# Using 2 CIMs to lift 250lbs

With this new gearing I’m not going to be using a work gear. Backdrive is a bit of a concern, but ultimately I’ll just have to find some way around it.

Using 2 CIMs on a 14:40 reduction, at 1750 RPM, with a torque of .9 Nm/s using a 1 inch drum, it should be able to lift without stalling, at it’s peak efficiency.

Using this new layout is it possible, or will it still draw too much juice?

If I added a third CIM would it give it the push it needs? Also is it an electrical problem? It seems like it shouldnt stall since it’s drawing under it’s stall current

Calculate the power required to lift a 250 pound load using a 1 inch diameter drum spinning at 1750 RPM

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Ok lets clear up your units a bit.

0.9 Nm/s is not torque, it’s power. Conveniently 1 Nm/s = 1 watt
0.9 Nm is torque and 1 Nm = 8.85 in-lb = 0.738 ft-lb

Adding more motors will eliminate MOTORS as the tripping point but does not change the overall power requirement. It simply moves the problem to the battery and how much it can handle.

As Ether pointed out you need to change the power requirement.
Power = Work / Time
Work = Force x Distance

For linear items like pulling on a cable, work = force (like weight) * distance
For rotary items like the drum, work = torque = force (like weight) * radius of the drum

So here are the two things you need to consider. How do I get force down to something the motors can handle and how do I get the power down to something the system can handle?

Work will always be the same (before efficiency gets thrown in)
250 lb x 1 ft = 250 ft-lb
125 lb x 2 ft = 250 ft-lb (like when using a pully) Easier on the equipment but twice the distance.

Power then will only change with time (550 ft-lbs = 1hp = 746 watts)
250 ft-lb / 1s = 0.45hp = 339 watts
250 ft-lb / 2s = 0.23hp = 170 watts

How do you double/triple the time?
Twice the length with the same speed (pully system)
Same length with half the speed (gearbox)

JVN Design Calculator to the rescue:

As OP has described their new setup it won’t work:

A significant additional reduction is needed.

The JVN design calculator interface is a great way to describe these systems because you see motor type and quantity, gear ratio, spool diameter, desired travel distance, load, and all the other details that are critical in describing this type of mechanism.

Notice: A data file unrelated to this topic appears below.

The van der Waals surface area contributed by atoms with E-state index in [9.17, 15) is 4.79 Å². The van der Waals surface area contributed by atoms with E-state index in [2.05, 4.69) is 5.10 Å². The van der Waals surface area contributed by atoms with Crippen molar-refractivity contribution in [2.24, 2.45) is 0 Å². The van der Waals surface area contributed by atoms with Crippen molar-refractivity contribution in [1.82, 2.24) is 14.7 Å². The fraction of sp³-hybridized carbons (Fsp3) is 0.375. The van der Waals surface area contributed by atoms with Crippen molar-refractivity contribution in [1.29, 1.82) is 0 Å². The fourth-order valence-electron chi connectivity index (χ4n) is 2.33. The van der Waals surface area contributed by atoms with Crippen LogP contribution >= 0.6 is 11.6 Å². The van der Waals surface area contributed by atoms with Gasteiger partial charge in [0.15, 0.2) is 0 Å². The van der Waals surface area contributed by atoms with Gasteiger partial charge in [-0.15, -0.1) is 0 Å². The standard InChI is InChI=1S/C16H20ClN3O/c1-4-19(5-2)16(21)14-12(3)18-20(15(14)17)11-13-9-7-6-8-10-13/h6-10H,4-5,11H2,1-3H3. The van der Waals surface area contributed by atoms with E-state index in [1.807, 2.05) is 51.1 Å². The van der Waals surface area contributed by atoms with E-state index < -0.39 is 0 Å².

We’re planning to lift one 150 lb robot with one CIM, using 64:1 reduction, and a 1" radius spool.

We expect it to take around 5 seconds to raise the robot a bit more than one foot.

We’re doing two CIMs with a 51:1 reduction and a Ø3" drum. In the magic mathematical universe (assuming 80% efficiency from the 3 stage Toughbox), we pull off a double climb (300 lbs) in one second without blowing our 40A breakers - but we are right at the limit!

Work in rotation is torque times the number of rotations in radians. It is a bit of a trick there, since radians is a dimensionless quantity.

I do not think that you’re at the limit… I think you’re at a good design point.

https://i.imgur.com/kxMWJ1E.png

We’re right at the limit in the real world, I guarantee it

How do you know? I’m curious to hear how you determined that. A calculated 30A is really gentle on breakers, even if you were pulling 60A/breaker for 1s you wouldn’t be close to tripping them.

``````0.2     linear ft/sec
30      ft_lb/sec power required
**40.7	Watts**
``````

1 CIM

can easily provide 40 Watts output power, with lots of margin.

A wide range of gear ratios will work.

Well to be fair, this is my gut instinct/murphy’s law speaking. Mathematically, yes, this is a sound design. But I am anticipating worse losses from friction in our elevator and our gearbox, there’s a solid risk that our motor pinions will jump teeth, our elevator rigging is a likely weak point, the design we have for our robot 2 holder puts us at a mechanical disadvantage, and at the end of the match our battery won’t be giving us 100%. Plus you have to consider that lifting a robot is a dynamic scenario, while the math we use is steady-state. I expect that the compromises we had to make in our actual assembly will quickly eat up any margin we have.